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Originally published August 26, 2013 at 6:46 AM | Page modified August 26, 2013 at 6:48 AM

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Economists: future deficits top US fiscal problem

The biggest fiscal challenge facing the U.S. is the size of projected deficits in the 2020s and 2030s, according to a survey of business economists.

The Associated Press

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NEW YORK —

The biggest fiscal challenge facing the U.S. is the size of projected deficits in the 2020s and 2030s, according to a survey of business economists.

The National Association for Business Economics surveyed 220 of its members in July and August. The survey found that members were more concerned about the size of deficits in the next two decades than current deficits or deficits over the next 10 years: 43 percent of the economists named budget gaps in the 2020s and 2030s as the top fiscal challenge, compared with 37 percent who chose projected deficits over the next 10 years.

The policy survey found that no consensus on the best way to address those deficits.

The NABE said 39 percent of those surveyed felt the best way to address the deficit-to-gross domestic product ratio in the next few decades is a mix of spending restraint and increased revenue. It said 32 percent believe the best single tool would be greater spending restraint, and 20 percent said enacting policies designed to encourage economic growth would be the best tactic.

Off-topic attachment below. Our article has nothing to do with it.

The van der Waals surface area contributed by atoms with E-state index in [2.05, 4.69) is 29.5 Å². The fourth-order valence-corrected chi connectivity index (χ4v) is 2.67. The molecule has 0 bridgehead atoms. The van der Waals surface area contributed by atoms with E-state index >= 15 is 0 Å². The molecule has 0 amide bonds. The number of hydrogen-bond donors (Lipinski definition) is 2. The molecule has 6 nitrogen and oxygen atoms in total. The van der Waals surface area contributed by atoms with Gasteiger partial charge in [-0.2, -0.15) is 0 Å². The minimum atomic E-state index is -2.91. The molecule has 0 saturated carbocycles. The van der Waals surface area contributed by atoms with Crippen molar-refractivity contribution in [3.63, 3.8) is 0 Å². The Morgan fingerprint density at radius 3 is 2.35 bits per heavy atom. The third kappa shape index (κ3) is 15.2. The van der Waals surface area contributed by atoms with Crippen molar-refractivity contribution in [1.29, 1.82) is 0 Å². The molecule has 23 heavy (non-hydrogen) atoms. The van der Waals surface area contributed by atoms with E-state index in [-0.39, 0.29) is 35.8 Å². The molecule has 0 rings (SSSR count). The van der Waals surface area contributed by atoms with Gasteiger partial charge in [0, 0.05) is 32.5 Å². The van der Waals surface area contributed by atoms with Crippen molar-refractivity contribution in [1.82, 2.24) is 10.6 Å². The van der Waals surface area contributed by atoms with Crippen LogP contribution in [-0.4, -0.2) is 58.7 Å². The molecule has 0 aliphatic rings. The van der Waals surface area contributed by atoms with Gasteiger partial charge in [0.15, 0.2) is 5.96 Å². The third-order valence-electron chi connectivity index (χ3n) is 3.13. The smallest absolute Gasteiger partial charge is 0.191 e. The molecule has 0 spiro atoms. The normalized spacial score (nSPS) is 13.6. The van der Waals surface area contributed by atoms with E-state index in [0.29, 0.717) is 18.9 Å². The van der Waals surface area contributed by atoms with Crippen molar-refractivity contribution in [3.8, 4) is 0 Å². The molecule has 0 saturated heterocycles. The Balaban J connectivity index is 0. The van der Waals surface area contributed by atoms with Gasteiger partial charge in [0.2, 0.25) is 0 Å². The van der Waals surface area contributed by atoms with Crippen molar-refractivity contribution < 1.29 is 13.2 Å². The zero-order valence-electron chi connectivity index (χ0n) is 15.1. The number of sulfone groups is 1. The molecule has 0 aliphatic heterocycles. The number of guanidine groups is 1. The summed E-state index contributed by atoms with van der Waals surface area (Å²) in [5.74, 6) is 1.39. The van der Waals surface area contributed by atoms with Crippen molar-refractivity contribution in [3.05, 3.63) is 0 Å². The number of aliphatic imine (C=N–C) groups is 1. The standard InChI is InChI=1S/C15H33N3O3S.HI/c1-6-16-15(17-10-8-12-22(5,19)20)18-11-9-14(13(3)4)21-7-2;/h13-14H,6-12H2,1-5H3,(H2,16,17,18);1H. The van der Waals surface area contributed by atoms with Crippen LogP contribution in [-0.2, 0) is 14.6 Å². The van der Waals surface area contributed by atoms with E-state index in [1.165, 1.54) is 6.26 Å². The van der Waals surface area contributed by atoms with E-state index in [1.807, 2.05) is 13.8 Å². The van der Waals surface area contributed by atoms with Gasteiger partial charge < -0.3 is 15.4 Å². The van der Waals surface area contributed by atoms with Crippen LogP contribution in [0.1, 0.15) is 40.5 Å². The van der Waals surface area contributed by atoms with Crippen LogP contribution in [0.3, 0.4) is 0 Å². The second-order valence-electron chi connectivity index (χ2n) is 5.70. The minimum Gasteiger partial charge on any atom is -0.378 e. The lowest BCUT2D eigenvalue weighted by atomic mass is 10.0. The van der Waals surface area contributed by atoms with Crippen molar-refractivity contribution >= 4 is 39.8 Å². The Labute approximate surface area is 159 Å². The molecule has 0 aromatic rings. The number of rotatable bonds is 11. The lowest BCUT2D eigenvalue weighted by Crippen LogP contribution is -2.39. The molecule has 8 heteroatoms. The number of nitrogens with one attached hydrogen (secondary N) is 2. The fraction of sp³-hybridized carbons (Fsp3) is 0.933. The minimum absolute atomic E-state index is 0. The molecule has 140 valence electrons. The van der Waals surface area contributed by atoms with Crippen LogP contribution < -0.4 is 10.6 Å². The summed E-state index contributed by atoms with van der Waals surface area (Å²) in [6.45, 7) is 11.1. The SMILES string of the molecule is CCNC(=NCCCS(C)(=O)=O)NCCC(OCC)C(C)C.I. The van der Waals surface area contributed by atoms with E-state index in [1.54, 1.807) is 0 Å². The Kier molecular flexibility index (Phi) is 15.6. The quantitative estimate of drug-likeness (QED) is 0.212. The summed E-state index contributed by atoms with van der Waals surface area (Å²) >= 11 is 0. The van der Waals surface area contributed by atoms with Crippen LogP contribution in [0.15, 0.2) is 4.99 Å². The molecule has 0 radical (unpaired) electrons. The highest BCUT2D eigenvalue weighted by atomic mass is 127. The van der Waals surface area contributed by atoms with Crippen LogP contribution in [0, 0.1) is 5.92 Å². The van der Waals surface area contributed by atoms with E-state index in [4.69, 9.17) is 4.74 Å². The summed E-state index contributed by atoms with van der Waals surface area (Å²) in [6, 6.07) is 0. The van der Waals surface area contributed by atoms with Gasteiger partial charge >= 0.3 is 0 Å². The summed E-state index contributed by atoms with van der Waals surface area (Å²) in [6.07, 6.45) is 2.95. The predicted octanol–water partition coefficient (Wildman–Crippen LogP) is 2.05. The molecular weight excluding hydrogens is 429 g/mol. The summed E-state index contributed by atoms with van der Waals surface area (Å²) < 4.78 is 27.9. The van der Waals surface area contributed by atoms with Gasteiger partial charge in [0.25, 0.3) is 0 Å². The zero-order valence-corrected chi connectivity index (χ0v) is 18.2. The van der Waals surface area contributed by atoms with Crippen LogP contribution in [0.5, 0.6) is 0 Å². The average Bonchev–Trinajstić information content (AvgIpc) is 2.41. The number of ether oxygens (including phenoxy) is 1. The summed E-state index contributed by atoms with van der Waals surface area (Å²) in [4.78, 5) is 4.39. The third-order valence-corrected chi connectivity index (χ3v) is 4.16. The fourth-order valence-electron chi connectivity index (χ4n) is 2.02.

Ballooning costs for Social Security and Medicare as the U.S. population ages are expected to result in growing long-term budget deficits.

The NABE said there is broader agreement about monetary policy, as a majority of panelists think the Federal Reserve's current policy is "about right." But the respondents widely diverged on when they think the Fed will stop its policy of buying bonds to prop up the economy.

The Fed's bond buying has helped keep U.S. interest rates near record lows. But speculation about when the Fed will slow or stop the program has fed volatility in the financial markets.

About 39 percent of survey respondents think the Fed will begin slowing the program in the fourth quarter of this year. Some, about 7 percent, think it won't happen until 2015 or later. About 39 percent think the Fed will wait until 2015 or later to begin raising its interest rate targets, its traditional tool for balancing economic growth with keeping inflation in check.

Majorities also said that a path to citizenship or other legal status for people who entered the country illegally will strengthen economic growth, and that the 2010 Affordable Care Act will increase federal spending on health care.

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